He developed the idea for an online platform that would make people in the community aware of specific needs they could help meet. After trying to give the idea away to a local nonprofit, he left his job as chief operating officer of the Ohio Bar Association in January 2017 to launch the nonprofit himself.
Bannister said he and his wife self-funded Neighborhood Bridges during its first year. It now gets corporate sponsorships to help fund its operations, and Bannister takes a small salary.
But the organization is still driven by volunteers and never charges school districts to be part of the program, he said.
“The residents in a lot of these communities are not aware of the needs because it’s been hidden or it’s developed over the past 20 years,” Bannister said. “I intend to continue to offer this to communities who want to address and engage in their communities to address the growing needs of school-aged kids.”
More poverty in the suburbs
The need shows no sign of slowing.
A Brookings Institution analysis found that between 2000 and 2015, the number of people living in poverty in the suburbs grew far more rapidly than in any other type of community in the U.S.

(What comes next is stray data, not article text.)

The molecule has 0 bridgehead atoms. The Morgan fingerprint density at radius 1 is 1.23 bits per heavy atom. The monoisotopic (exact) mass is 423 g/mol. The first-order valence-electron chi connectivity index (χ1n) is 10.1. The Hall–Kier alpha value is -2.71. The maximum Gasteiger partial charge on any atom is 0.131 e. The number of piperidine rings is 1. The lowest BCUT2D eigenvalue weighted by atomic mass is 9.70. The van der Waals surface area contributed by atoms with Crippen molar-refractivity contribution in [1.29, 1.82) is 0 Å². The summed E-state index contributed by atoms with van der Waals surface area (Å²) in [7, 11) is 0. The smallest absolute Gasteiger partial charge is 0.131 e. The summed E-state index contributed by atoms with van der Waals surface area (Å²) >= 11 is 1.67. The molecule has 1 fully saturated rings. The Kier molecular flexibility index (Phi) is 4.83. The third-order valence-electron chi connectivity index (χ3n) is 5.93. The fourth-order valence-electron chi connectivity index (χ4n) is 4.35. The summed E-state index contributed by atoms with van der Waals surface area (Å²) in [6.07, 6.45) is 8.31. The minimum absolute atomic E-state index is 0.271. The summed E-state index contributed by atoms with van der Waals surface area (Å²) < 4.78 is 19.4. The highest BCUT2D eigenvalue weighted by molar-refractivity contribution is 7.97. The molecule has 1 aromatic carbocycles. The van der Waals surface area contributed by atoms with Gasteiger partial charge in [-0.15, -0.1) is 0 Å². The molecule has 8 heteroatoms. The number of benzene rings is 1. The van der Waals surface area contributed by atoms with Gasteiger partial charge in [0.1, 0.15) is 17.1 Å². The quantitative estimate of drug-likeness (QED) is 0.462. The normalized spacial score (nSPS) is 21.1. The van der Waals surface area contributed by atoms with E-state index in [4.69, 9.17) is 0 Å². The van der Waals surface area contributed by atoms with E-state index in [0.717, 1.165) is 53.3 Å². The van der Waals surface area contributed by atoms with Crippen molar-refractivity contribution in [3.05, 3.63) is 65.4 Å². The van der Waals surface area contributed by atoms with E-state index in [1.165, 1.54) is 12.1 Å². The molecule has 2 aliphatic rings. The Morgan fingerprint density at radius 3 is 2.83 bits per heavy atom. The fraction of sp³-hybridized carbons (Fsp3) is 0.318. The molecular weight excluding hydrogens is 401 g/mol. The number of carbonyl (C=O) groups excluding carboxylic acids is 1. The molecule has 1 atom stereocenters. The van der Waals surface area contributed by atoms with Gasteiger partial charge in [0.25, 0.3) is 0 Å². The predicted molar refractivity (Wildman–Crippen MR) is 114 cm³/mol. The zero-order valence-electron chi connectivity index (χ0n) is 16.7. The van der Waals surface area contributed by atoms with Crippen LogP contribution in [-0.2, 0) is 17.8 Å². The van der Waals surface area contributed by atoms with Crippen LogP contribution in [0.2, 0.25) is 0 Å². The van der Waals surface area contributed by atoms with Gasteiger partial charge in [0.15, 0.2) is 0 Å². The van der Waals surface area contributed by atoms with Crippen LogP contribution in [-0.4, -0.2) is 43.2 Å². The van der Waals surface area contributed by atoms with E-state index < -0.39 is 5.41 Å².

In fact, suburbs in the country’s largest metropolitan areas saw the number of their residents living in poverty grow by 57% during that 15-year period, according to the study, with more poor people living in suburbs than in cities by 2015.
Neighborhood Bridges aims to work with school districts in those suburbs that often have fewer resources to help families living in poverty than their urban counterparts do, Bannister said.
“We have found everywhere that communities are embracing this and are more than happy to help,” he said. “They get emotional over this, that they want to help children, and they didn’t know how to do it.”
Word about Sycamore’s success has gotten out, and Bannister said he expects two more Southwest Ohio school districts to launch their own Neighborhood Bridges program after the first of the year: Ross Local Schools in Butler County and Lebanon City Schools in Warren County.
The program is pretty straightforward, Drasnin said.
School counselors, nurses, local clergy and other advocates identify students or families who have a specific need and inform Drasnin.
“They really help us in vetting everything that comes through to make sure it’s completely legit,” she said.
Drasnin can ask questions about the need, but the recipients’ names are kept anonymous to protect their privacy.
Drasnin then posts the need to the Sycamore Bridges website and social media accounts and emails information to the hundreds of people who have subscribed to get updates.